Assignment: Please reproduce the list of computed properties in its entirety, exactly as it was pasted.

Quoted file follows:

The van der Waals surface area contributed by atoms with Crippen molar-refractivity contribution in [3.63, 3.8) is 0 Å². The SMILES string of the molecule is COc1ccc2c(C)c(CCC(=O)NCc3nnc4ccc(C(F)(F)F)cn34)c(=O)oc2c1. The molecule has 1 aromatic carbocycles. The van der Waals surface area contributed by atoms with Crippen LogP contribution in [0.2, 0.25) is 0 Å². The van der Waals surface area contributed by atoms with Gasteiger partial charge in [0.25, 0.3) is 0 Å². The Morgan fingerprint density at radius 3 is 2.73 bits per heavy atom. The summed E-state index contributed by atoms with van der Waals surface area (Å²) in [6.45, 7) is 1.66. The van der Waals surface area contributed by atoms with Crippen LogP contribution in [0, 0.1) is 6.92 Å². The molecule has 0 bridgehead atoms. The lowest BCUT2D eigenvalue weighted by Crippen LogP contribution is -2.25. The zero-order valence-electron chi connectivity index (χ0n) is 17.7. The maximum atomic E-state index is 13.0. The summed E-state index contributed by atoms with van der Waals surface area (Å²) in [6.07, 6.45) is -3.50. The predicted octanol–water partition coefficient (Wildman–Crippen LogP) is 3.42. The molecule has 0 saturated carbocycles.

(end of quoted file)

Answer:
The van der Waals surface area contributed by atoms with Crippen molar-refractivity contribution in [3.63, 3.8) is 0 Å². The SMILES string of the molecule is COc1ccc2c(C)c(CCC(=O)NCc3nnc4ccc(C(F)(F)F)cn34)c(=O)oc2c1. The molecule has 1 aromatic carbocycles. The van der Waals surface area contributed by atoms with Crippen LogP contribution in [0.2, 0.25) is 0 Å². The van der Waals surface area contributed by atoms with Gasteiger partial charge in [0.25, 0.3) is 0 Å². The Morgan fingerprint density at radius 3 is 2.73 bits per heavy atom. The summed E-state index contributed by atoms with van der Waals surface area (Å²) in [6.45, 7) is 1.66. The van der Waals surface area contributed by atoms with Crippen LogP contribution in [0, 0.1) is 6.92 Å². The molecule has 0 bridgehead atoms. The lowest BCUT2D eigenvalue weighted by Crippen LogP contribution is -2.25. The zero-order valence-electron chi connectivity index (χ0n) is 17.7. The maximum atomic E-state index is 13.0. The summed E-state index contributed by atoms with van der Waals surface area (Å²) in [6.07, 6.45) is -3.50. The predicted octanol–water partition coefficient (Wildman–Crippen LogP) is 3.42. The molecule has 0 saturated carbocycles.